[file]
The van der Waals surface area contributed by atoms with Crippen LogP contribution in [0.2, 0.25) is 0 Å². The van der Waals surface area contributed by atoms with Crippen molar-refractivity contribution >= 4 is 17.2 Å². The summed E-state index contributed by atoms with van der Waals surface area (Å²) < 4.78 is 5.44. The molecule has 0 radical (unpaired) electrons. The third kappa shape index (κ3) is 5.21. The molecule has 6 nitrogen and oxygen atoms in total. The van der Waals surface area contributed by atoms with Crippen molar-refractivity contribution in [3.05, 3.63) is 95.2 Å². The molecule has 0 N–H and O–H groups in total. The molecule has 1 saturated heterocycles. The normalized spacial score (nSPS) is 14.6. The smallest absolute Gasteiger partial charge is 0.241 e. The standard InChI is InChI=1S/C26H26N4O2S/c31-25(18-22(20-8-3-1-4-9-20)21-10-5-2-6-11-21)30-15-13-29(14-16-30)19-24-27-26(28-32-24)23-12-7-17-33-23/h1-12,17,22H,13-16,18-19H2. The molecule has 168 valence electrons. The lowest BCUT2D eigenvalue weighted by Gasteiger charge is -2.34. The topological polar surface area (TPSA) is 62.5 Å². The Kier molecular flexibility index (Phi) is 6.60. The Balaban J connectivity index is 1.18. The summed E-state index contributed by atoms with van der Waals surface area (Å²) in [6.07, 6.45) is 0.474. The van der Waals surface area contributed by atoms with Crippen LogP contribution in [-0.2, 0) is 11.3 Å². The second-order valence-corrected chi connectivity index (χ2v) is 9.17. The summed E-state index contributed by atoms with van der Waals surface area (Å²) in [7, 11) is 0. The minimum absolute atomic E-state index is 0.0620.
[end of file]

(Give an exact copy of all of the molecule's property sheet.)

The van der Waals surface area contributed by atoms with Crippen LogP contribution in [0.2, 0.25) is 0 Å². The van der Waals surface area contributed by atoms with Crippen molar-refractivity contribution >= 4 is 17.2 Å². The summed E-state index contributed by atoms with van der Waals surface area (Å²) < 4.78 is 5.44. The molecule has 0 radical (unpaired) electrons. The third kappa shape index (κ3) is 5.21. The molecule has 6 nitrogen and oxygen atoms in total. The van der Waals surface area contributed by atoms with Crippen molar-refractivity contribution in [3.05, 3.63) is 95.2 Å². The molecule has 0 N–H and O–H groups in total. The molecule has 1 saturated heterocycles. The normalized spacial score (nSPS) is 14.6. The smallest absolute Gasteiger partial charge is 0.241 e. The standard InChI is InChI=1S/C26H26N4O2S/c31-25(18-22(20-8-3-1-4-9-20)21-10-5-2-6-11-21)30-15-13-29(14-16-30)19-24-27-26(28-32-24)23-12-7-17-33-23/h1-12,17,22H,13-16,18-19H2. The molecule has 168 valence electrons. The lowest BCUT2D eigenvalue weighted by Gasteiger charge is -2.34. The topological polar surface area (TPSA) is 62.5 Å². The Kier molecular flexibility index (Phi) is 6.60. The Balaban J connectivity index is 1.18. The summed E-state index contributed by atoms with van der Waals surface area (Å²) in [6.07, 6.45) is 0.474. The van der Waals surface area contributed by atoms with Crippen LogP contribution in [-0.2, 0) is 11.3 Å². The second-order valence-corrected chi connectivity index (χ2v) is 9.17. The summed E-state index contributed by atoms with van der Waals surface area (Å²) in [7, 11) is 0. The minimum absolute atomic E-state index is 0.0620.